When Babri Mosque was being demolished in broad day light, the slogan being chanted by the leaders was, Yeh to Kewal jahnki hai, Kashi Mathura Baaki hai (This is the beginning, Kashi Mathura are next on the line). Supreme Court despite giving the same land to those who demolished the Mosque did call it a crime. The Ram Temple was used to the hilt for electoral purpose and for dividing the society along religious lines. The faith that ‘Lord Ram was born precisely at that spot’ was constructed. This constructed faith formed the base of politics and later the judgement of the Courts.
Having achieved this milestone of religious nationalism, now what next? As such there is no dearth of divisive issues, issues based around identity, issues which demonise the religious minorities, marginalise them and give a boost to sectarian nationalism, some of these are permanently on the agenda like, love jihad, (added on by land jihad, corona jihad, civil service jihad etc.) holy cow, large families, Uniform Civil code among other. There is a regular addition to such issues, through which the majoritarian politics aims to show the majority community as the victim of minorities.
In that sense the issue of Kashi and Mathura are potent issues, which can add on to the already existing plethora of identity issues. In Kashi, abutting the wall of Vishwanath Temple is Gyanwapi Mosque. Some say this was built at the time of Akbar and others say it was Aurangzeb during whose reign it was built. In Mathura, Shahi Idgah mosque stands next to Krishna janma Bhumi Temple. As per the section of Hindu belief the Holy Trio is Ram, Shiva and Krishna which are the most important deities. So the places of importance become Ram (Ayodhya), Shiva (Varanasi) and Krishna (Mathura) which are the three major places to be retrieved.
While the current narrative being popularized is that scores of temples have been destroyed by the invading Muslim rulers of these at least three have to be retrieved as per Hindu Nationalists. There have also been talks and formulations floating that Jama Masjid in Delhi and Jama Masjid in Ahmadabad are also the places, which have been built on Hindu places of worship. The temple destructions have been dealt with by many scholars of History and Archaeology. Temples have been destroyed for political rivalry, assertion of one’s rule and for wealth. It is not only Muslim kings who destroyed Hindu temples, some of them gave generous donations to Hindu temples. Firmans of King Aurangzeb tell us of scores of temple where he gave donations, to recount just couple of them- Kamakhya Devi in Guwahati, Mahakal in Ujjain, and Lord Krishna in Vrindavan. He also destroyed a mosque in Golconda when the local ruler refused to give him the tribute for three consecutive years.
D. D. Kosambi points out (Quoted in ‘Religious Nationalism’, Media House 2020, page 107) that Raja Harshdev of 11th Century Kashmir who appointed a special officer, Devottapatna Nayak, to uproot gold, silver and precious stones studded idols during his regime. Richard Eaton tells us about rival Hindu kings destroying the defeated opponents Kuldevata (Clan god) Temple to build temple of their own clan God. In Srirangatnam Maratha armies destroyed the Hindu temple and Tipu got it repaired! Somehow selective communal historiography has ensured the temple destruction becoming a major seed of divisive politics in India.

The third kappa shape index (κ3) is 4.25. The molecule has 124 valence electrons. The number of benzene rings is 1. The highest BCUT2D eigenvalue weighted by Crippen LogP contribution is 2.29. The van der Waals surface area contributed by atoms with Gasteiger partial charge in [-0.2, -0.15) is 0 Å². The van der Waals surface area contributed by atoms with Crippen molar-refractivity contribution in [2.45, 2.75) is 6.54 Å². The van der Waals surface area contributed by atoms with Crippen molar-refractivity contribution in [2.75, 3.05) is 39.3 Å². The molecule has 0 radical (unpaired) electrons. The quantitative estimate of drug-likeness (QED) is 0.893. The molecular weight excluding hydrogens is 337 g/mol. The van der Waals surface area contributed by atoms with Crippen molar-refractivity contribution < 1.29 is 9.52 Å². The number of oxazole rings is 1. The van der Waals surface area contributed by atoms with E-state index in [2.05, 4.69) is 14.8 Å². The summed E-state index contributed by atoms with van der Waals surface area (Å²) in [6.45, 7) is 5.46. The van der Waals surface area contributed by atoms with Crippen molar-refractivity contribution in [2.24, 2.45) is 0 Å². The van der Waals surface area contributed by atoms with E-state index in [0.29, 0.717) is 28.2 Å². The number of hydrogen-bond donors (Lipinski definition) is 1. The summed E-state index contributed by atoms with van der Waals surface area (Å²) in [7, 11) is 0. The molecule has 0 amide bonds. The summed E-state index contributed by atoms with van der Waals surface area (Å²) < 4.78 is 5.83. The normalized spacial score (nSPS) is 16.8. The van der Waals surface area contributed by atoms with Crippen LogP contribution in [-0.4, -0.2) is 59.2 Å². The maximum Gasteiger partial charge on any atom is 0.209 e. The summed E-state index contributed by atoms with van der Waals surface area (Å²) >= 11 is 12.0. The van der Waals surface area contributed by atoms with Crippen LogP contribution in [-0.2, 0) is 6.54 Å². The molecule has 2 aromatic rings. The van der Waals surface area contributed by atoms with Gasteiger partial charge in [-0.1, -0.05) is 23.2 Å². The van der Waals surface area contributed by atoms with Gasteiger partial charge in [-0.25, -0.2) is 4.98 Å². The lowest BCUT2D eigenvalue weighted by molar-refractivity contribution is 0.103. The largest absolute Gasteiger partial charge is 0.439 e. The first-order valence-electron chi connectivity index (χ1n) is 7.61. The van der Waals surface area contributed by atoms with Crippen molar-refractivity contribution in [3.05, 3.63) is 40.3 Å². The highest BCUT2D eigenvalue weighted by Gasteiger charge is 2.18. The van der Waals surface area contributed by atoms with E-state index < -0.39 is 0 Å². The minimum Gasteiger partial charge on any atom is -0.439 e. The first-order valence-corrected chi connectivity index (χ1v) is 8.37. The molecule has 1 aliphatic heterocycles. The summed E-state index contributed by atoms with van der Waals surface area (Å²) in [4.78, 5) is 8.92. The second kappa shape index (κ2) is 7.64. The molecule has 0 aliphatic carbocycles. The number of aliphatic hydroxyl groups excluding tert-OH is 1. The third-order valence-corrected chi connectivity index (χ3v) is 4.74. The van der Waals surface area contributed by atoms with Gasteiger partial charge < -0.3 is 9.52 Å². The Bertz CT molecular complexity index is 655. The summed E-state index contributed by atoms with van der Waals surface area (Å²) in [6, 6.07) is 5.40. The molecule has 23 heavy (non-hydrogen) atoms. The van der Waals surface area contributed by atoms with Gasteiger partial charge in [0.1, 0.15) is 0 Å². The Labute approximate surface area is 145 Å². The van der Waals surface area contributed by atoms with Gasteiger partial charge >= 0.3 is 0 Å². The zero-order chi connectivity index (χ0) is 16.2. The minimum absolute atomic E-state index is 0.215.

If we go a bit further back into history the clash between Buddhism and Brahmanism led to destruction of thousands of Buddha Viharas. Recently while levelling the ground for Ram Temple ground breaking many remnants of Buddha Vihar were found. Historian Dr. M.S. Jayaprakash points out “Hundreds of Buddhist statues, stupas and viharas have been destroyed in India between 830 and 966 AD in the name of Hindu revivalism. Both literary and archaeological sources within and outside India speak volumes about the havoc done to Buddhism by Hindu fanatics… many Hindu kings and rulers took pride in demolishing Buddhist images aiming at the total eradication of Buddhist culture.”
In this backdrop where do we go from here after we have seen the mayhem created around Lord Ram Temple in Ayodhya? The social and political fallout of the whole issue has pushed our democracy several steps backwards. It has relegated the religious minorities in to the cocoon of second class citizenship.
As Akhil Bhartiya Akhada Parishad has declared that it will initiate the campaign for liberation of Kashi and Mathura, it has also said that in due course the arms of Sangh Parivar will be asked to join in. At the moment RSS is saying that it is not keen on the issue, but it seems it is a matter of time when it will jump into the Kashi-Mathura fray and deepen the impact of the campaign to be launched by Akhada Parishad. Already calling the mosques as two “symbols of slavery”, BJP leader and rural development and panchayat raj minister in Karnataka K.S. Eshwarappa had said on August 5 that “a symbol of slavery disturbs our attention and points out that you are a slave”. He reiterated his stance and said, “… All Hindus across the world have a dream that those symbols of slavery should be removed on the lines of Ayodhya. The masjids in Mathura and Kashi will be destroyed too and temples will be rebuilt.”
As such legislation is in place which states, “prohibit conversion of any place of worship and to provide for the maintenance of the religious character of any place of worship as it existed on the 15th day of August 1947, and for matters connected therewith or incidental thereto.”
Temple politics has dragged us into the politics, which is against plural, democratic ethos. The success of right wing forces to increase their clout through Ram Temple campaign may further, prompt them to go in this direction, which is detrimental to the progress and development of the country. The hope is that the majority of people oppose such issues being rekindled again.